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Today's Opinions

  • Charcoal drawing confirms soldier's identity

    From time to time, my friend, Dale Reeves, a Civil War aficionado, stops by to visit and share history.

    Not long ago, I handed him a photograph of Vandalia’s Civil War hero, Col. Lucien Greathouse, in full military dress, one that has been published in this newspaper on several occasions.

  • Seeing world through grandmother's eyes

    After I reached my early 20s and opted for contact lenses, I realized that not only had I inherited by father’s big toe, I also had his eyes.

    The reason I hadn’t noticed before was because my eyes had been hidden behind thick black-framed glasses since the sixth grade. In those days, almost all light-haired and fair-skinned kids were fitted with those black frames. One style for girls came with tiny rhinestones in the corner.

  • Sunshine Week's message needed

    If ever there was a year to observe Sunshine Week in Illinois, this is it.

    The week, which runs March 15-21, is set aside each year to raise awareness about the importance of openness in government.

  • Downtown benefits worth disruptions

    After years of discussion and planning, construction has finally gotten under way on the downtown enhancement project in Vandalia.

    This first phase will involve work to shore up the infrastructure in the in downtown area – specifically, the sewer lines. One benefit of the project will be that sanitary sewer and storm sewer lines will be split – so all rain runoff won’t have to go through the city’s wastewater treatment plant.

  • Stamm, Lockart " Vandalia's shoemakers

    In 1994, Vandalia celebrated her 175th anniversary with a year-long celebration.

    One of the events was a dinner held at the First Baptist Church to honor first families, cities whose charters were granted while Vandalia was the capital (1819-1839), oldest living person in the county and Vandalia’s premier businesses.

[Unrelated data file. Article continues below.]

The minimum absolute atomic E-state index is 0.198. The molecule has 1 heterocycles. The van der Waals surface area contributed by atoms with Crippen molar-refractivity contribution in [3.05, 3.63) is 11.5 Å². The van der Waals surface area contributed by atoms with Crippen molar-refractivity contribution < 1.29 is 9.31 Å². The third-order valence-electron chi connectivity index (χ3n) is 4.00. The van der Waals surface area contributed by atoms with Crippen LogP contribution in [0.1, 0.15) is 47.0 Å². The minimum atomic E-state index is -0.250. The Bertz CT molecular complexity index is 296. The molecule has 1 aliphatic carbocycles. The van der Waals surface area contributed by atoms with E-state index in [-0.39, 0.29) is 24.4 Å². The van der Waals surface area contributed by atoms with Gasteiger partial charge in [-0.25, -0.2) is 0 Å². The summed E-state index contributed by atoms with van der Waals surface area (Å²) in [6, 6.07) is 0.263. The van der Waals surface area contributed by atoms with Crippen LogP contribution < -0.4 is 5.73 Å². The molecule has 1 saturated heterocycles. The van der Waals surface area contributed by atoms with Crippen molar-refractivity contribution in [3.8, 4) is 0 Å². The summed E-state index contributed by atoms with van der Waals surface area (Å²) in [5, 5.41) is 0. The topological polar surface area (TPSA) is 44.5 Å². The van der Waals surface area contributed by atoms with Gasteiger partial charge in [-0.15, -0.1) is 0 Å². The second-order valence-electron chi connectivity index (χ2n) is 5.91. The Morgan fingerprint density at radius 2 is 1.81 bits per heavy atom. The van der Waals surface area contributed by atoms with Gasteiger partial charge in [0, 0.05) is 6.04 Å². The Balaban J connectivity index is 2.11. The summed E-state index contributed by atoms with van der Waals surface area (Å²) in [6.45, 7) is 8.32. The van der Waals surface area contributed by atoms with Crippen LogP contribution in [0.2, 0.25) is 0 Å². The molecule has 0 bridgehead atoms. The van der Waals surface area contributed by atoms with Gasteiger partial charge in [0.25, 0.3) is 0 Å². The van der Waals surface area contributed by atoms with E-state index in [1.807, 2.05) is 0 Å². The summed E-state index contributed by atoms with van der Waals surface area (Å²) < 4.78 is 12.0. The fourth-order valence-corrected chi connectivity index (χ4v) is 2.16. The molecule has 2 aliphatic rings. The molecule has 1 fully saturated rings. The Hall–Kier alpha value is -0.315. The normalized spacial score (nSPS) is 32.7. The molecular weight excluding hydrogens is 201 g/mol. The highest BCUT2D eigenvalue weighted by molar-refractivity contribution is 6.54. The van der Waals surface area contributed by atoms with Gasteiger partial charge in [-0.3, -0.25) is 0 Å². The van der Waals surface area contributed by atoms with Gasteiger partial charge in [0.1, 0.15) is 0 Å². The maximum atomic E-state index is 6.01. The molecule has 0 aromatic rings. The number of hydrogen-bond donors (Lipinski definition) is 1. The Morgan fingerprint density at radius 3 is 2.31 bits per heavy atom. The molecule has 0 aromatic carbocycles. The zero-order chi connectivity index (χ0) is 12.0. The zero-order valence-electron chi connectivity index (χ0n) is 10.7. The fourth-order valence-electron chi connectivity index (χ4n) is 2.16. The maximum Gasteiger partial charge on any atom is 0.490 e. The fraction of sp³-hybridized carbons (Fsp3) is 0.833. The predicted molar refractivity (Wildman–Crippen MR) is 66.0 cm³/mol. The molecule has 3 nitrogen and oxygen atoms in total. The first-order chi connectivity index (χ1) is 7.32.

Clarence Lockart was recognized at that time, not only for being the oldest businessman in Vandalia, but also for having been in business more years than any of Vandalia’s other merchants.

  • Ethics reform, openness vital

    There’s a fresh breeze blowing in Springfield.

    After the embarrassing events surrounding the arrest and impeachment of former Gov. Rod Blagojevich on alleged ethics violations, people are actually talking about the need for more openness in government and for shoring up the ethical standards we expect from our elected representatives.

  • Vandalia connections followed Lincoln

    In my previous column, I mentioned that Abraham and Mary Lincoln’s neighbor, Julia Remann Sprigg, was reared in Vandalia. The Lincolns lived across Eighth Street from the Sprigg household.

    Julia, a widow, had boys, too, and Willie and Tad Lincoln were frequent guests in the home with the Sprigg back yard one of the children’s familiar haunts.

    Julia’s brother, Henry Remann, lived a block from his sister, so members of his family, too, were Lincoln neighbors. Both Henry and Julia left Vandalia after the capital was moved to Springfield.

  • Home Expo offers one-stop shopping

    After an absence of several years, the Vandalia area this weekend will see the return of a home show.

    This time, the Home & Lifestyle Expo will be sponsored by the Vandalia Chamber of Commerce, in cooperation with The Leader-Union and radio stations WKRV/WPMB.

    The event, which features booths by 30 area businesses, will bring a variety of products and services to one convenient location from 10 a.m. to 7 p.m. this Saturday. Those booths will be set up in the gymnasium and cafeteria of the Vandalia Junior High School.